Stanza two surveys any craft boutique in downtown Springfield. Any camera crew who ventures further west than Fourth Street for this vignette will be shot on sight. I can think of five places to film kids having fun in downtown Springfield in 1965. I can't think of one place for kids in downtown Springfield today. What a flippin' shame! Okay, send  a crew to Chuck-E-Cheese, but they're dead meat if the cross Chatham road, okay? 
        Stanza three, I KNOW there's one jewelry store in downtown Springfield. It's where Ackerman's Music used to be.
         For stanza four give me a telephoto view of the entry to the rich wood finished offices at the southeast corner of 6th at Adams. I'm not against sharps and lawyers, but if we're going to photograph them I want to photograph the kind VL had in mind. For the "winds hallooing" line, give me a close up of a Hardee's burger wrapper, blowing south down Fifth Street by the YWCA and Governor's Mansion. Give me just a quick half second of the house south of that. That would be Vachel Lindsay's house. 
        Penultimate stanza (for my version) has a collage of nighttime neon downtown. Then give me a moonlit view of the Sangamon River at the end of the stanza. 
        Final stanza opens on a bridge above the Sangamon River with a few cars going over it. Then to a view of a few birds playing in the water below by the riverbank. On the final statement of Niagara, show me an old pickle relish jar with the label almost soaked off, half buried in the mud by the bank. The label seems to flap in the eddy of the slow current, and you can see some flies on the dry top rim of the open jar. We've lost Eden, but we can always dream of Niagara from the wilds of Springfield, Ill Ennui.

The Mouse That Gnawed the Oak Tree Down 
                                                    by Vachel Lindsay
The mouse that gnawed the oak tree down 
Began his task in early life. 
He kept so busy with his teeth 
He had no time to take a wife. 

He gnawed and gnawed through sun and rain 
When the ambitious fit was on, 
Then rested in the sawdust till 
A month of idleness had gone. 

He did not move about to to hunt 
The coteries of mousie-men. 
He was a snail-paced, stupid thing
Until he cared to gnaw again. 

The mouse that gnawed the oak-tree down,
When that rough foe was at his feet -- 
Found in the stump no angel-cake 
Nor buttered bread, nor cheese nor meat --
 The forest-roof let in the sky.
"This light is worth the work," said he. 
"I'll make this ancient swamp more light,"
And started on another tree. 

This is the first Vachel Lindsay poem I ever recited from memory solo in public.  The occasion was my first visit to a meeting of Poets & Writers Literary Forum (of Springfield, IL) at Barnes and Noble, in 1993.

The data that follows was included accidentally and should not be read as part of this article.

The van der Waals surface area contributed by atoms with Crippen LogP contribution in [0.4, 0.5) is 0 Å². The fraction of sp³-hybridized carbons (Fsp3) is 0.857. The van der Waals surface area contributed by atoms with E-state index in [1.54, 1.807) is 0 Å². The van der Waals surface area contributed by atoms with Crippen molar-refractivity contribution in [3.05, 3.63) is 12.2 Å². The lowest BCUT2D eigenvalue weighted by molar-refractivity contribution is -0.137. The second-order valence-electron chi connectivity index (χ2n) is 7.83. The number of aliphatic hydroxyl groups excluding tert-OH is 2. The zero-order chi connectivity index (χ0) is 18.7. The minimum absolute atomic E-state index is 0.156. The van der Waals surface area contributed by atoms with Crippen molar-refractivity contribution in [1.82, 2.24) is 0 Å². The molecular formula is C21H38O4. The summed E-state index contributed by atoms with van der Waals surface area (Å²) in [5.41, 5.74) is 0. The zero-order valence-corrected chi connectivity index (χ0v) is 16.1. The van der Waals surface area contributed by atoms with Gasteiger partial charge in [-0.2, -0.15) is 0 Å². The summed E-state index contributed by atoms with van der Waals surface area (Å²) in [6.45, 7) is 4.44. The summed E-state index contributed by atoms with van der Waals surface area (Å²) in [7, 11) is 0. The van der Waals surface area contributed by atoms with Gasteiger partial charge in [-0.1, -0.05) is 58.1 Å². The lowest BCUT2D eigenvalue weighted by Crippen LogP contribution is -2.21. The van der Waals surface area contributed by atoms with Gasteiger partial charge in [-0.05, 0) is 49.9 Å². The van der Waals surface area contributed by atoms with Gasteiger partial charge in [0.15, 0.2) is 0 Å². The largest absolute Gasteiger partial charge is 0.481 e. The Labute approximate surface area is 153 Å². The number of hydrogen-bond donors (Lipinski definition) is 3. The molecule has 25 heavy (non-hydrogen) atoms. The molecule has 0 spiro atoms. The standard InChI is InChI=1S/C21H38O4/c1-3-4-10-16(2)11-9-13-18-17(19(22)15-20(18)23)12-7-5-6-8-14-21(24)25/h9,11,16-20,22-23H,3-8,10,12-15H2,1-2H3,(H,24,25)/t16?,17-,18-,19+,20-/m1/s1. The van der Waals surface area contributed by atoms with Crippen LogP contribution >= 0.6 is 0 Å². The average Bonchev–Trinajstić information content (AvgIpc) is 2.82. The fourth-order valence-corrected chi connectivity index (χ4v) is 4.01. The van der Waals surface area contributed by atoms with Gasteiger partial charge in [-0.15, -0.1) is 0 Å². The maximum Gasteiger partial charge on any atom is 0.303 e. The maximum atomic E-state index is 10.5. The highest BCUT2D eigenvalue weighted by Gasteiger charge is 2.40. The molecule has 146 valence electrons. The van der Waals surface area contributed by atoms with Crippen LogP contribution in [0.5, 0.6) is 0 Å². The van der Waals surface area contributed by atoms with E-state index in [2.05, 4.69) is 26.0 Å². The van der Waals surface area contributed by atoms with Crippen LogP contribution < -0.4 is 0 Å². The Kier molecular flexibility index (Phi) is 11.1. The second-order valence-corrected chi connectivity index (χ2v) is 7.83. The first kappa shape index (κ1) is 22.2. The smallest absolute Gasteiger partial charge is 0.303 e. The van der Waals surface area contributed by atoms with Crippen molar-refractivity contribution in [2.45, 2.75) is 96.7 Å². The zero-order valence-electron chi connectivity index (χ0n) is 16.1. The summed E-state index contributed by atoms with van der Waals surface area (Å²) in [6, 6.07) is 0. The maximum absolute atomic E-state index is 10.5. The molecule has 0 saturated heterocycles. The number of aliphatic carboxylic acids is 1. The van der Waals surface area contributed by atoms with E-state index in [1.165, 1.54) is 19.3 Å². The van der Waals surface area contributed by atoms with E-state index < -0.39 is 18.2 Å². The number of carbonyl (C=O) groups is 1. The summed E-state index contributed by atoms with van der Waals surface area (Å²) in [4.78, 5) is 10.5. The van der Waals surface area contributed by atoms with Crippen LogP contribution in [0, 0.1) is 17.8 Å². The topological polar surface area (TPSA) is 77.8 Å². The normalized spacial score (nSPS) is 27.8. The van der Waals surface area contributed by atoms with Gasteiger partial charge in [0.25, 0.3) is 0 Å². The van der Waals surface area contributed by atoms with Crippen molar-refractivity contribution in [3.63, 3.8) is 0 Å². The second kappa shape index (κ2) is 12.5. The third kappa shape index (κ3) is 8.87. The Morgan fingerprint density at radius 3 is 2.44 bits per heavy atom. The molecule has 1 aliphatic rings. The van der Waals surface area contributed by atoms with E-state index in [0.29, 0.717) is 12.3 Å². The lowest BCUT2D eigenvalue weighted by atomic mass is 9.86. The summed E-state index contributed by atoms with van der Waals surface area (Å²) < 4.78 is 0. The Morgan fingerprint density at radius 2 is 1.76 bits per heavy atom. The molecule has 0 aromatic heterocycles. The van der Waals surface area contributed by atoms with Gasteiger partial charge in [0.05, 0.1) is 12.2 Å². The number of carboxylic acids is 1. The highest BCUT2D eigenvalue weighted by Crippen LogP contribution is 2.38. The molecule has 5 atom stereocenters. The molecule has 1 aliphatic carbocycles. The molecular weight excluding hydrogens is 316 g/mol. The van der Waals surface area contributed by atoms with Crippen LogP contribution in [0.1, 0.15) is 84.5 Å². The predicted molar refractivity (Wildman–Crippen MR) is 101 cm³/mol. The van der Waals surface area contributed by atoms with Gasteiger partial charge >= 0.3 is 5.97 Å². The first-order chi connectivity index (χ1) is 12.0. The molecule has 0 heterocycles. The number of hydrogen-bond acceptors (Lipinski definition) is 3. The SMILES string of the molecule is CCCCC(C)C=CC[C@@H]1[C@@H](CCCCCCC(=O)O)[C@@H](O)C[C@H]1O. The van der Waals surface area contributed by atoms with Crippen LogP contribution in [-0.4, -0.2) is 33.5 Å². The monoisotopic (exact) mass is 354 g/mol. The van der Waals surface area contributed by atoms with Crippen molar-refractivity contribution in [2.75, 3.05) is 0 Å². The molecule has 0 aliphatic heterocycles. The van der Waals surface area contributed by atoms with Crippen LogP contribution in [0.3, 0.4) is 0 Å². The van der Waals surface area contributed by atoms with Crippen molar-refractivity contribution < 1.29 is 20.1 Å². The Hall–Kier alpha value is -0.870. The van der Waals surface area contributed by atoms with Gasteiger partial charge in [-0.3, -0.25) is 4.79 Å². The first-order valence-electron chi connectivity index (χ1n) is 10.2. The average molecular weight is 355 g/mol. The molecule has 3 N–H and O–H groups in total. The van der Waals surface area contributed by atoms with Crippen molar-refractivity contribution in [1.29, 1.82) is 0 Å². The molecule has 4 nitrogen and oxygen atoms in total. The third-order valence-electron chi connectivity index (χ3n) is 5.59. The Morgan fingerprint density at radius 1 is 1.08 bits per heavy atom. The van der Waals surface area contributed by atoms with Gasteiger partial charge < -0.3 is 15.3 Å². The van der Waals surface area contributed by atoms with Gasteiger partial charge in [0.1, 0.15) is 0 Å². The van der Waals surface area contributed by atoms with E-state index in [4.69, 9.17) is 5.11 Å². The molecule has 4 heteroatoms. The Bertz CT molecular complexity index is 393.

The poem was written in 1914 -- after VL had found some fame after years of writing and felling no trees. The hyphenated words are Lindsay's style. The end combines two stanzas, with no space halving the eight lines, as my source for this poem indicates.
   I recited another Lindsay poem and two of my own that night. I chose this poem because in many ways it is an ideal poem to my provincial mind. It's a poem of lofty intent, analogous to more than one parallel universe and easy to remember. The language is accessible. I especially like the poem because it is redemptive. I HATE denouements of hopelessness. 

The Dream of All the Springfield Writers
                                    -- by Vachel Lindsay
I'll haunt this town though gone the maids and men,
The darling few, my friends and loves today.
My ghost returns, bearing a great sword-pen
When far-off children of their children play.

That pen will drip with moonlight and with fire.
I'll write upon the church doors and the walls.
And reading there, young hearts shall leap the higher
Though drunk already with their own love calls.

Still led of love and arm in arm, strange gold
Shall find in tracing the far-speeding track:
The dauntless war cries that my sword-pen bold
Shall carve on terraces and tree trunks black.

On tree trunks black, beneath the blossoms white
Just as the phosphorent merman, bound for home
Jewels his fire-path in tides at night
While hurrying sea babes follow through the foam.

And in December, when the leaves are dead
And the first snow has carpeted the streets
And young cheeks flush a healthful Christmas red
And young eyes glisten with youth's fervor sweet --

My pen shall cut in winter's snowy floor
Cries that in channeled glory leap and shine.
My Village Gospel, lying evermore
Amid rejoicing, loyal friends of mine.

The poem above was written in 1914. The first book of poetry he had published was in bookstores and he was acknowledged as a star. He was happy and content, confident of his future. He would later remark in his dispair that all the poems which people really liked were written before 1918. This was one of them. He continued to write until his death in 1931.

A Curse for the Saxophone
by Vachel Lindsay

When Cain killed Abel to end a perfect day,